In total, 286 participants were enrolled. The median age was 44 years (range 22–75), and 231 participants (81%) were men. The majority of patients were of white heritage (85%) and 62 (22%) originated from a country with a high TB prevalence. There were 29 participants (10.1%) with a history of active TB disease and 80 participants (30.7%) with a history of a prior AIDS-defining event.
The median CD4 cell count of all participants was 408/μl (range 7–1510); 48 patients (16.8%) were naive to any antiretroviral treatment. Among treated patients, 56 (19.6%) had detectable viral loads or were in a therapy interruption; 182 patients (63.6%) had undetectable HIV-1 RNA (<50 copies/ml). Table 2 shows the baseline characteristics of all patients and the participants with positive results in the three corresponding tests. During the patient enrolment period, 831 patients followed at the same department were not included in the study, mainly because they rejected a return visit for TST. They did not differ significantly from study patients with respect to median age (43.7 years; P = 0.2) and CD4 cell counts (407/μl, range 1–1681; P = 0.4).
Tuberculin skin test
A TST result was available in 275 out of 286 patients; TST was read within 48–72 h ideally but in some cases up to 168 h from application. Patients presenting before 48 h or after more than 168 h were excluded from this analysis as recommended . Of all participants with a valid TST result, 12% (n = 33) showed an induration of at least 5 mm. Among these, 20 had an induration of at least 10 mm. A statistically significant association was found between a positive TST result and the following risk factors: origin from a high prevalence TB country, history of AIDS events and prior active TB. In logistic regression analysis, patients with a history of prior active TB were at six-fold increased probability for a positive TST result [odds ratio (OR) 5.9, 95% confidence interval (CI): 2.1–16.2].
In only 19 patients, a prior BCG vaccination had been conducted with certainty. Because of this low case number (6.64%), this variable was not considered for further analysis.
In 250 patients with determinate results in all three tests, concerning patient groups with a positive or negative TST result, there was no significant difference in terms of median CD4 cell counts (TST+ 396/μl vs. TST− 409/μl; P = 0.817) as well as for CD4 nadir count (TST+ 97/μl vs. TST− 137/μl, P = 0.150).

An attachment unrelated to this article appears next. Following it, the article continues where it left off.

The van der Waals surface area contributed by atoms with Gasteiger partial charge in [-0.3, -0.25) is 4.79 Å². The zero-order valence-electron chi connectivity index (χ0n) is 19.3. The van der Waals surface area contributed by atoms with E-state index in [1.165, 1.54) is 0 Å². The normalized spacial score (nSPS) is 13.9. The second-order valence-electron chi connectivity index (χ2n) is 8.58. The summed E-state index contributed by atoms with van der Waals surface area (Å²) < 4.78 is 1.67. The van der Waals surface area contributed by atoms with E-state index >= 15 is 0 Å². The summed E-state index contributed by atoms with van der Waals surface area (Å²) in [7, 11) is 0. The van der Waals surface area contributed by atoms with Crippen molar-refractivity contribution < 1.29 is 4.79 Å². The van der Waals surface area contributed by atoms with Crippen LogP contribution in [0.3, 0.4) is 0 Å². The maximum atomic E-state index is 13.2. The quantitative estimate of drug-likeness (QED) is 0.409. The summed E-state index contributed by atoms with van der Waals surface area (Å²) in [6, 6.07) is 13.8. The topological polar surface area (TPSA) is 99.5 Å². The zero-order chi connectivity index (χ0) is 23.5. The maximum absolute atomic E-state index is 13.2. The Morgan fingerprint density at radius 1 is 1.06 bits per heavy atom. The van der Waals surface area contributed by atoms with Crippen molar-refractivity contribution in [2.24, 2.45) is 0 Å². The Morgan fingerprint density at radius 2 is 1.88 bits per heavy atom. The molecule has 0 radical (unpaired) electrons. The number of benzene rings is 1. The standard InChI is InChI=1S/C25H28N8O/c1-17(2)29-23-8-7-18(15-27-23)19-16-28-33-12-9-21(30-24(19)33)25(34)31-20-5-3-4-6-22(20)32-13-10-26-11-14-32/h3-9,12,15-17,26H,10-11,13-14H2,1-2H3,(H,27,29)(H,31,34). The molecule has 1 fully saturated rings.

A result for QuantiFERON-TB Gold (QFG) test was available in 275 out of 286 patients. Out of these, 52 (18.9%) were positive and 222 (80.7%) negative; only one (0.4%) had an indeterminate result. A positive QFG result was not statistically associated with any of the risk factors studied. However, a significant difference (P = 0.044) was found for median CD4 cell count between patients with a positive (457 cells/μl) and those with a negative QFG result (405 cells/μl), suggesting a dependence of positive QFG results on the CD4 cell count. This finding was confirmed by a significant correlation between CD4 cell count and the concentration of specific, soluble interferon-γ in cell culture supernatant as measured by the QFG assay (Spearman's correlation coefficient ρ = 0.199; P = 0.002). No significant association was detectable between CD4 nadir cell counts and QFG results.
For T-SPOT.TB test, a valid result was available in 275 out of 286 patients; among these, 66 (24%) patients had a positive, 201 (73.1%) a negative and eight (2.9%) an indeterminate result. Both positive and indeterminate test results were analyzed for an association with any of the risk factors studied. The only significant association was found between prior active TB and a positive T-SPOT.TB (P = 0.01). Logistic regression revealed a three-fold increased probability for a positive T-SPOT.TB result (OR = 3.1, 95% CI: 1.2–7.6, P = 0.015). Median CD4 cell count did not differ between patients with a positive (398 cells/μl) or negative T-SPOT.TB result (411 cells/μl; P = 0.343). No association was found between median CD4 nadir count and T-SPOT.TB (138 cells/μl for positive results, 120 cells/μl for negative results; P = 0.522), as well as between CD4 cell count and the number of spot-forming units, reactive to ESAT-6 (ρ = 0.062; P = 0.31) and CFP10 (ρ = −0.023; P = 0.71), respectively.
Agreement between three tests
Compared with TST, significantly more positive results were observed for both QFG (P = 0.008) and T-SPOT.TB (P < 0.001). There was no statistically significant difference between both blood tests (P = 0.133). Figure 1 illustrates the distribution of TST results stratified according to the results of the interferon-γ assay. The majority of patients had a negative TST, irrespective of the results in either of the blood assays. The agreement between TST and QFG (κ = 0.335), as well as between TST and T-SPOT.TB (κ = 0.201) was fair.